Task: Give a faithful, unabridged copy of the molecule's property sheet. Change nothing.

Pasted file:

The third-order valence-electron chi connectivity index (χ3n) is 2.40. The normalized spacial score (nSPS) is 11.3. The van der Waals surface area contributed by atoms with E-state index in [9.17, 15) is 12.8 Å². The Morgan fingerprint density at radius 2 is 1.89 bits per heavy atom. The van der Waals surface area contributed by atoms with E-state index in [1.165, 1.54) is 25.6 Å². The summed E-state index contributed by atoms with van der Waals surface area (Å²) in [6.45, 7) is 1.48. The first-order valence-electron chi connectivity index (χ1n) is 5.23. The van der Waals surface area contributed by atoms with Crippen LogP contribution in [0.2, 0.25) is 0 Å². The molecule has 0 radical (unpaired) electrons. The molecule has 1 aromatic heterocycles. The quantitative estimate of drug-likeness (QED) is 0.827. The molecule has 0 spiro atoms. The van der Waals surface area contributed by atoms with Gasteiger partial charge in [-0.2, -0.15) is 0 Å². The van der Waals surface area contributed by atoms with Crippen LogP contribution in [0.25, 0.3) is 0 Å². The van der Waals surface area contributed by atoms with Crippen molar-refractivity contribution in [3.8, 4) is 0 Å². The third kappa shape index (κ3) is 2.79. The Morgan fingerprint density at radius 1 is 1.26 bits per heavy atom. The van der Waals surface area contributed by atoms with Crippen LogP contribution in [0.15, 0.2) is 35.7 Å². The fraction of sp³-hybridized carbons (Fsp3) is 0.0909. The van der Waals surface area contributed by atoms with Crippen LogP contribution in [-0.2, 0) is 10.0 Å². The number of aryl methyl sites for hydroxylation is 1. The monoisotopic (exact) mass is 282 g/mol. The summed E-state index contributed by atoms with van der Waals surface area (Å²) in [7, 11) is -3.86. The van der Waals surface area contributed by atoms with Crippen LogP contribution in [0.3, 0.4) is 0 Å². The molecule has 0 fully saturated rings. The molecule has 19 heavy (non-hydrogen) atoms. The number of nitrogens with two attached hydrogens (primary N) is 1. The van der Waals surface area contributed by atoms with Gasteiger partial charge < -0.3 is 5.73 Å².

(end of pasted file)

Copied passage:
The third-order valence-electron chi connectivity index (χ3n) is 2.40. The normalized spacial score (nSPS) is 11.3. The van der Waals surface area contributed by atoms with E-state index in [9.17, 15) is 12.8 Å². The Morgan fingerprint density at radius 2 is 1.89 bits per heavy atom. The van der Waals surface area contributed by atoms with E-state index in [1.165, 1.54) is 25.6 Å². The summed E-state index contributed by atoms with van der Waals surface area (Å²) in [6.45, 7) is 1.48. The first-order valence-electron chi connectivity index (χ1n) is 5.23. The van der Waals surface area contributed by atoms with Crippen LogP contribution in [0.2, 0.25) is 0 Å². The molecule has 0 radical (unpaired) electrons. The molecule has 1 aromatic heterocycles. The quantitative estimate of drug-likeness (QED) is 0.827. The molecule has 0 spiro atoms. The van der Waals surface area contributed by atoms with Gasteiger partial charge in [-0.2, -0.15) is 0 Å². The van der Waals surface area contributed by atoms with Crippen LogP contribution in [0.25, 0.3) is 0 Å². The van der Waals surface area contributed by atoms with Crippen molar-refractivity contribution in [3.8, 4) is 0 Å². The third kappa shape index (κ3) is 2.79. The Morgan fingerprint density at radius 1 is 1.26 bits per heavy atom. The van der Waals surface area contributed by atoms with Crippen LogP contribution in [0.15, 0.2) is 35.7 Å². The fraction of sp³-hybridized carbons (Fsp3) is 0.0909. The van der Waals surface area contributed by atoms with Crippen LogP contribution in [-0.2, 0) is 10.0 Å². The number of aryl methyl sites for hydroxylation is 1. The monoisotopic (exact) mass is 282 g/mol. The summed E-state index contributed by atoms with van der Waals surface area (Å²) in [7, 11) is -3.86. The van der Waals surface area contributed by atoms with Crippen LogP contribution in [0.3, 0.4) is 0 Å². The molecule has 0 fully saturated rings. The molecule has 19 heavy (non-hydrogen) atoms. The number of nitrogens with two attached hydrogens (primary N) is 1. The van der Waals surface area contributed by atoms with Gasteiger partial charge < -0.3 is 5.73 Å².